Benefiting From Advances in Modern Medicine
This year has gotten off to a rocky start in our family. It began with a call on Jan. 3 informing us that my father had a heart attack. He had just returned home after a visit with us in Florida. Thankfully, he got the medical care he needed and is on his way to a full recovery.
Shortly after my father’s heart attack, COVID-19 began to run rampant through our community. We tried our very best to dodge the virus, but in the end we lost the fight, and each of us had a bout with it. Our 16-year-old daughter, Grace, got it especially hard since she is on an immunosuppressant to treat Lambert-Eaton myasthenic syndrome.
Grace’s rheumatologist ordered the monoclonal antibody sotrovimab, which has an emergency use authorization from the U.S. Food and Drug Administration, to help her fight COVID-19. Two days after receiving the infusion, Grace started feeling much better. Her cough disappeared, and she began to regain her strength.
It has been a week since she got the infusion, and Grace has tested negative and was finally strong enough to go back to school this week. She still has some fatigue, but overall the sotrovimab infusion helped eliminate the virus from her body.
I have been in close contact with Grace’s rheumatologist throughout her bout with COVID-19. She is an amazing doctor who is very responsive with emails and phone calls. She is up to date on the most recent treatments and those that are no longer available.
At our last appointment, she shared with me an exciting possibility for those who cannot receive the COVID-19 vaccine or who do not mount an adequate immune response from the vaccine. She suggested we consider Evusheld (tixagevimab copackaged with cilgavimab) as an option for Grace.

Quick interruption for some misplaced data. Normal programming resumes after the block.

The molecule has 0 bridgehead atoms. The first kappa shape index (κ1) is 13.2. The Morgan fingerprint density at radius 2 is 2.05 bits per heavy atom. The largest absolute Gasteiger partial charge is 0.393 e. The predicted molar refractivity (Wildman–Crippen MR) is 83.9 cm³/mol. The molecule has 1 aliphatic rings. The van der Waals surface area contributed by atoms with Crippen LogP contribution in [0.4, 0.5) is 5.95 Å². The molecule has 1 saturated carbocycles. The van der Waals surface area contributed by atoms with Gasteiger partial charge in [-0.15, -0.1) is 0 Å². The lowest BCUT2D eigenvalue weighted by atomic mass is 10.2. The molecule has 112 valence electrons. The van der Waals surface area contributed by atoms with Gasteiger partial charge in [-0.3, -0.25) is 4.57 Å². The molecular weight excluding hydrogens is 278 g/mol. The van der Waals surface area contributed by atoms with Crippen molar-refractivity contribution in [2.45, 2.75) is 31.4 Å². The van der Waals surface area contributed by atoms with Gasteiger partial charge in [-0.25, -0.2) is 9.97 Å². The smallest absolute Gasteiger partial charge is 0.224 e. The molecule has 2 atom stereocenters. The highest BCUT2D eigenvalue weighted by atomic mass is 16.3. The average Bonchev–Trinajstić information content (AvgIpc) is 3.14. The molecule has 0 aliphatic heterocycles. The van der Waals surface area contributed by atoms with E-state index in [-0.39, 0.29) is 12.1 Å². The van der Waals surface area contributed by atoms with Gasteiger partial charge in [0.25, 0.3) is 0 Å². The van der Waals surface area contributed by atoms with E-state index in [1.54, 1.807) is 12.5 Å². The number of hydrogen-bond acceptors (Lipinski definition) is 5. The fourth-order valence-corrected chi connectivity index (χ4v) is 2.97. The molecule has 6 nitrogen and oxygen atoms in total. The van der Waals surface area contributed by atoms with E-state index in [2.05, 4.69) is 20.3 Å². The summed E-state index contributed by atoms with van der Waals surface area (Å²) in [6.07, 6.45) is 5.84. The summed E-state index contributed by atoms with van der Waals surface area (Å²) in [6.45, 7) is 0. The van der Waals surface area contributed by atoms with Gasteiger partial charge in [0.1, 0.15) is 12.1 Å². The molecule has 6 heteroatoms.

Evusheld is a new treatment also granted emergency use authorization by the FDA. It is not yet available where we live, but is anticipated to arrive soon. It is a dose of two shots given to protect those with no immune response to the vaccine. After the initial doses are given, a booster would be given every six months to continue the protection against COVID-19.
As a parent of a child who does not mount an adequate immune response, I am excited for this possibility. I saw firsthand how Grace’s body struggled to fight COVID-19. If it is possible to offer her any protection from going through that again, I will gladly do it.
As I contemplate the year’s rocky start, I appreciate the medical treatments available to us because we are living in 2022. Without the medical advancements within the heart disease community as well as the strides made in protection against COVID-19, our year would look very different right now.
Note: Lambert-Eaton News is strictly a news and information website about the disease. It does not provide medical advice, diagnosis, or treatment. This content is not intended to be a substitute for professional medical advice, diagnosis, or treatment. Always seek the advice of your physician or other qualified health provider with any questions you may have regarding a medical condition. Never disregard professional medical advice or delay in seeking it because of something you have read on this website. The opinions expressed in this column are not those of Lambert-Eaton News or its parent company, BioNews, and are intended to spark discussion about issues pertaining to Lambert-Eaton myasthenia syndrome.